There are numerous newspaper articles on file in the Lusk Museum concerning Mr. and Mrs. Black. The ranch was established in 1886 when Mr. Black homesteaded about two miles down the creek from the present site. They were unable to obtain water there, so moved to the present site where there was an excellent spring.  They spent the severe winter, 1886-87 on the homestead. They did not have many livestock but took the floor in the house to make a shelter for them.  They also experienced drouth years, blizzards and floods. Mrs. Black often told of the trail herds passing through from Texas to Montana, leaving very little grass behind. The first buildings were all built of logs -- house, bunk house, barns and sheds. All had dirt roofs which leaked when it rained. In the early days, the Black Ranch was a frequent over night stopping place for ranchers living farther south and going to Lusk with four horse teams and wagons for supplies.

When Mrs. Smith was a small child, George Lathrop was a frequent visitor. At that time he was living alone in a cabin in Muskrat Canyon, doing assessment work in the copper mines for Luke Voorhees of Cheyenne. He told her many fascinating tales of his early days in the West, but unfortunately she was too young to appreciate the histori­cal value. Mr. Lathrop passed away at the Black Ranch where he had made his home in late years. He was buried first in the Manville Cemetery, but later the remains were moved to a site just west of Lusk, a­ long the old stage route where a suitable monument was erected.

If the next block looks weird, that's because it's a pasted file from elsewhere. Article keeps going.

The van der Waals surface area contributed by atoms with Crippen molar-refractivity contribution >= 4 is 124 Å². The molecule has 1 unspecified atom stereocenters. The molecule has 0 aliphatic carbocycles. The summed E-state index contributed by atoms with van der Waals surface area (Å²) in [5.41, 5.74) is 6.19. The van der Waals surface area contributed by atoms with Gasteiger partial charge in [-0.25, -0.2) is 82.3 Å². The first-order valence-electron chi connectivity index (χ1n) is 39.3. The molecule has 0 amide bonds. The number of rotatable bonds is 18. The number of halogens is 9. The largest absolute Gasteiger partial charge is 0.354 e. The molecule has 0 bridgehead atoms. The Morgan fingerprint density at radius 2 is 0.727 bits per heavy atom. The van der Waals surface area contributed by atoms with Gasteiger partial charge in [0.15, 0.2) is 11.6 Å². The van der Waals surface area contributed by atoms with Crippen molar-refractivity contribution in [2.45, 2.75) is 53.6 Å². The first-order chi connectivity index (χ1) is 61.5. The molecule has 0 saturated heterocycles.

Mr. Black was born on Staten Island, a part of New York City, June 4, 1861, the son of Joseph and Mary (Thompson) Black. He attended school there and later was em­ployed as a shipping clerk on the docks in New York City. He came to Cheyenne in 1882 and secured employment with the Luke Voorhees Cattle Company. Later he was agent at the stage station at Rawhide Buttes, owned and operated by Russell Thorp, Sr.  Leaving the employ of the stage company, Mr. Black was employed as a clerk in a clothing store, owned and operated by Adam Adamsky of Cheyenne. It was located in a tent, later replaced by a frame building. At one time Mr. and Mrs. Black operated the old North­ western hotel in Lusk, long since torn down.

Anna Lewis Black was born in Sweden, in November, 1862, the daughter of John and Christine Lewis Ericson.  She came to America when 16 years of age and lived for a time in Council Bluffs, Ia. where she had relatives. She came to Cheyenne in 1884 and was employ­ ed by the Thorpe family at Rawhide Buttes. Russell Thorp, Jr. was a young boy then and he often remarked that Mrs. Black practically reared him, as Mrs. Thorp,Sr. was away much of the time. Mr. and Mrs. Black were mar­ried at Chadron, in November, 1886.

Both Mr. and Mrs. Black took a deep interest in national, state and county affairs.

Mr. Black was a member of the school board when the present school building in Manville was built. Other members were A. A. Spaugh, owner of the 77 ranch and A. E. Smith, railroad station agent in Manville.

Dan Smith died Aug. 3, 1976.

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Related/Linked Records

Record Type Name
Obituary Smith, Adele (11/03/1902 - 02/22/1983) View Record
Obituary Smith, Daniel (09/17/1883 - 08/03/1976) View Record